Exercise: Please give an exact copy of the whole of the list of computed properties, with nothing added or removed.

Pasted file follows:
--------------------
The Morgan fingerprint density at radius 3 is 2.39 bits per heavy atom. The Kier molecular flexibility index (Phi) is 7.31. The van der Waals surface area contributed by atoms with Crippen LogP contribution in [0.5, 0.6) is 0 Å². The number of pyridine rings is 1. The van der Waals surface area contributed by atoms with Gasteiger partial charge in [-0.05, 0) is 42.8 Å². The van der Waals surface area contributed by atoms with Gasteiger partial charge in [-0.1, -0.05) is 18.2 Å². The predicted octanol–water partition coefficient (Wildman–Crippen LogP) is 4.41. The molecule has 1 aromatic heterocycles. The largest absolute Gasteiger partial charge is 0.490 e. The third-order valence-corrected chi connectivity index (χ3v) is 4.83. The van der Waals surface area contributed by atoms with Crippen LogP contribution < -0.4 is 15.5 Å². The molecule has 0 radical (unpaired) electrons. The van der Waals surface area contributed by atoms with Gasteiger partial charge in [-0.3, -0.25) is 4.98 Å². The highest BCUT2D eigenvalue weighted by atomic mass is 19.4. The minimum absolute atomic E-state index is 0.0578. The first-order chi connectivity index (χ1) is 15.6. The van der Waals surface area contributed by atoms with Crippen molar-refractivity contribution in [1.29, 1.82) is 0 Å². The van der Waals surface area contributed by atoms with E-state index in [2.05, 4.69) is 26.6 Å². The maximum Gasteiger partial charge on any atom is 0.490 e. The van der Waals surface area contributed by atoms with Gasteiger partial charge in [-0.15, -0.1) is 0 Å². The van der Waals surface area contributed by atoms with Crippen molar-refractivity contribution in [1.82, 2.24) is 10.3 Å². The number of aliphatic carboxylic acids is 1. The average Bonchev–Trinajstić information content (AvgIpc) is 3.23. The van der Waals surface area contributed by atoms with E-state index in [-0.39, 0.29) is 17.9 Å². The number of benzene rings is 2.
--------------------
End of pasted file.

The Morgan fingerprint density at radius 3 is 2.39 bits per heavy atom. The Kier molecular flexibility index (Phi) is 7.31. The van der Waals surface area contributed by atoms with Crippen LogP contribution in [0.5, 0.6) is 0 Å². The number of pyridine rings is 1. The van der Waals surface area contributed by atoms with Gasteiger partial charge in [-0.05, 0) is 42.8 Å². The van der Waals surface area contributed by atoms with Gasteiger partial charge in [-0.1, -0.05) is 18.2 Å². The predicted octanol–water partition coefficient (Wildman–Crippen LogP) is 4.41. The molecule has 1 aromatic heterocycles. The largest absolute Gasteiger partial charge is 0.490 e. The third-order valence-corrected chi connectivity index (χ3v) is 4.83. The van der Waals surface area contributed by atoms with Crippen LogP contribution < -0.4 is 15.5 Å². The molecule has 0 radical (unpaired) electrons. The van der Waals surface area contributed by atoms with Gasteiger partial charge in [-0.3, -0.25) is 4.98 Å². The highest BCUT2D eigenvalue weighted by atomic mass is 19.4. The minimum absolute atomic E-state index is 0.0578. The first-order chi connectivity index (χ1) is 15.6. The van der Waals surface area contributed by atoms with Crippen molar-refractivity contribution in [1.29, 1.82) is 0 Å². The van der Waals surface area contributed by atoms with E-state index in [2.05, 4.69) is 26.6 Å². The maximum Gasteiger partial charge on any atom is 0.490 e. The van der Waals surface area contributed by atoms with Gasteiger partial charge in [-0.15, -0.1) is 0 Å². The van der Waals surface area contributed by atoms with Crippen molar-refractivity contribution in [1.82, 2.24) is 10.3 Å². The number of aliphatic carboxylic acids is 1. The average Bonchev–Trinajstić information content (AvgIpc) is 3.23. The van der Waals surface area contributed by atoms with E-state index in [-0.39, 0.29) is 17.9 Å². The number of benzene rings is 2.